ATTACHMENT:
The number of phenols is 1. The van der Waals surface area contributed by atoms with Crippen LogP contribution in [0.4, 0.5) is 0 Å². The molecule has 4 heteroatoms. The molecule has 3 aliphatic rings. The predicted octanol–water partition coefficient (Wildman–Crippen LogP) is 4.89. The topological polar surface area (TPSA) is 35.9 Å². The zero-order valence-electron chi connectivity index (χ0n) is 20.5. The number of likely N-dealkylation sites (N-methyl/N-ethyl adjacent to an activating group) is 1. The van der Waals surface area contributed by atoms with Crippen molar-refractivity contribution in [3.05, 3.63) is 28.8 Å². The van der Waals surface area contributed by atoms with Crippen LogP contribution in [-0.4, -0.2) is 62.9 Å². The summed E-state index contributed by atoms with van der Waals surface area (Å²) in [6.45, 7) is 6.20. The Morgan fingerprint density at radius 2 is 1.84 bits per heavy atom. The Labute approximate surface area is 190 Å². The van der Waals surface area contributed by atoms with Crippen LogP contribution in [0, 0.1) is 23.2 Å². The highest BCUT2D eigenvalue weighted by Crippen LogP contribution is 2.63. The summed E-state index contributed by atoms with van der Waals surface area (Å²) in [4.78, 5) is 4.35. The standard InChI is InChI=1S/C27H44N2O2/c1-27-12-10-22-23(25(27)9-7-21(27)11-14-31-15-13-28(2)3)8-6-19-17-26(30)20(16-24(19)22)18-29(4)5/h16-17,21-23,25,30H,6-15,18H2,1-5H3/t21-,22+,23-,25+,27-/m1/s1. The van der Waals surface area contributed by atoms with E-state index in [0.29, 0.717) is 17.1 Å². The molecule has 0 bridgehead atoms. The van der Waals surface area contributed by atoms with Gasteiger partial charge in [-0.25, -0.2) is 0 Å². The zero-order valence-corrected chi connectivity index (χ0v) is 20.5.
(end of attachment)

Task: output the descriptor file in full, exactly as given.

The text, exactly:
The number of phenols is 1. The van der Waals surface area contributed by atoms with Crippen LogP contribution in [0.4, 0.5) is 0 Å². The molecule has 4 heteroatoms. The molecule has 3 aliphatic rings. The predicted octanol–water partition coefficient (Wildman–Crippen LogP) is 4.89. The topological polar surface area (TPSA) is 35.9 Å². The zero-order valence-electron chi connectivity index (χ0n) is 20.5. The number of likely N-dealkylation sites (N-methyl/N-ethyl adjacent to an activating group) is 1. The van der Waals surface area contributed by atoms with Crippen molar-refractivity contribution in [3.05, 3.63) is 28.8 Å². The van der Waals surface area contributed by atoms with Crippen LogP contribution in [-0.4, -0.2) is 62.9 Å². The summed E-state index contributed by atoms with van der Waals surface area (Å²) in [6.45, 7) is 6.20. The Morgan fingerprint density at radius 2 is 1.84 bits per heavy atom. The Labute approximate surface area is 190 Å². The van der Waals surface area contributed by atoms with Crippen LogP contribution in [0, 0.1) is 23.2 Å². The highest BCUT2D eigenvalue weighted by Crippen LogP contribution is 2.63. The summed E-state index contributed by atoms with van der Waals surface area (Å²) in [4.78, 5) is 4.35. The standard InChI is InChI=1S/C27H44N2O2/c1-27-12-10-22-23(25(27)9-7-21(27)11-14-31-15-13-28(2)3)8-6-19-17-26(30)20(16-24(19)22)18-29(4)5/h16-17,21-23,25,30H,6-15,18H2,1-5H3/t21-,22+,23-,25+,27-/m1/s1. The van der Waals surface area contributed by atoms with E-state index in [0.29, 0.717) is 17.1 Å². The molecule has 0 bridgehead atoms. The van der Waals surface area contributed by atoms with Gasteiger partial charge in [-0.25, -0.2) is 0 Å². The zero-order valence-corrected chi connectivity index (χ0v) is 20.5.